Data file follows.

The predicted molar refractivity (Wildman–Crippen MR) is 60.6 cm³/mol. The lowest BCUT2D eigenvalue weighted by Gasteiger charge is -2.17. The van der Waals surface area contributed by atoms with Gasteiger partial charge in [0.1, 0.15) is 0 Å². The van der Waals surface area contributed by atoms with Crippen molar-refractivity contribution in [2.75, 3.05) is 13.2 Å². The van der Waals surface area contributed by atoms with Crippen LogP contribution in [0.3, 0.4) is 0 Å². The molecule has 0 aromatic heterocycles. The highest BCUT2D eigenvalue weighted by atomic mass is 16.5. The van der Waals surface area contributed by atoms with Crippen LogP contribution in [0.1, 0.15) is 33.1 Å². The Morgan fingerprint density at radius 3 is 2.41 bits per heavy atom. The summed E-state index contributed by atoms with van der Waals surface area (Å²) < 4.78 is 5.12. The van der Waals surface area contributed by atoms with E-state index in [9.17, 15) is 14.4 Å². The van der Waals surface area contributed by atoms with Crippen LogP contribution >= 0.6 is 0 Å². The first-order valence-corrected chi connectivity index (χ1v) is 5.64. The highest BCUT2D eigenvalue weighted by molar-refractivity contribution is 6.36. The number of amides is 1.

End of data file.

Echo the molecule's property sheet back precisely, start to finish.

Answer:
The predicted molar refractivity (Wildman–Crippen MR) is 60.6 cm³/mol. The lowest BCUT2D eigenvalue weighted by Gasteiger charge is -2.17. The van der Waals surface area contributed by atoms with Gasteiger partial charge in [0.1, 0.15) is 0 Å². The van der Waals surface area contributed by atoms with Crippen molar-refractivity contribution in [2.75, 3.05) is 13.2 Å². The van der Waals surface area contributed by atoms with Crippen LogP contribution in [0.3, 0.4) is 0 Å². The molecule has 0 aromatic heterocycles. The highest BCUT2D eigenvalue weighted by atomic mass is 16.5. The van der Waals surface area contributed by atoms with Crippen LogP contribution in [0.1, 0.15) is 33.1 Å². The Morgan fingerprint density at radius 3 is 2.41 bits per heavy atom. The summed E-state index contributed by atoms with van der Waals surface area (Å²) < 4.78 is 5.12. The van der Waals surface area contributed by atoms with E-state index in [9.17, 15) is 14.4 Å². The van der Waals surface area contributed by atoms with Crippen LogP contribution >= 0.6 is 0 Å². The first-order valence-corrected chi connectivity index (χ1v) is 5.64. The highest BCUT2D eigenvalue weighted by molar-refractivity contribution is 6.36. The number of amides is 1.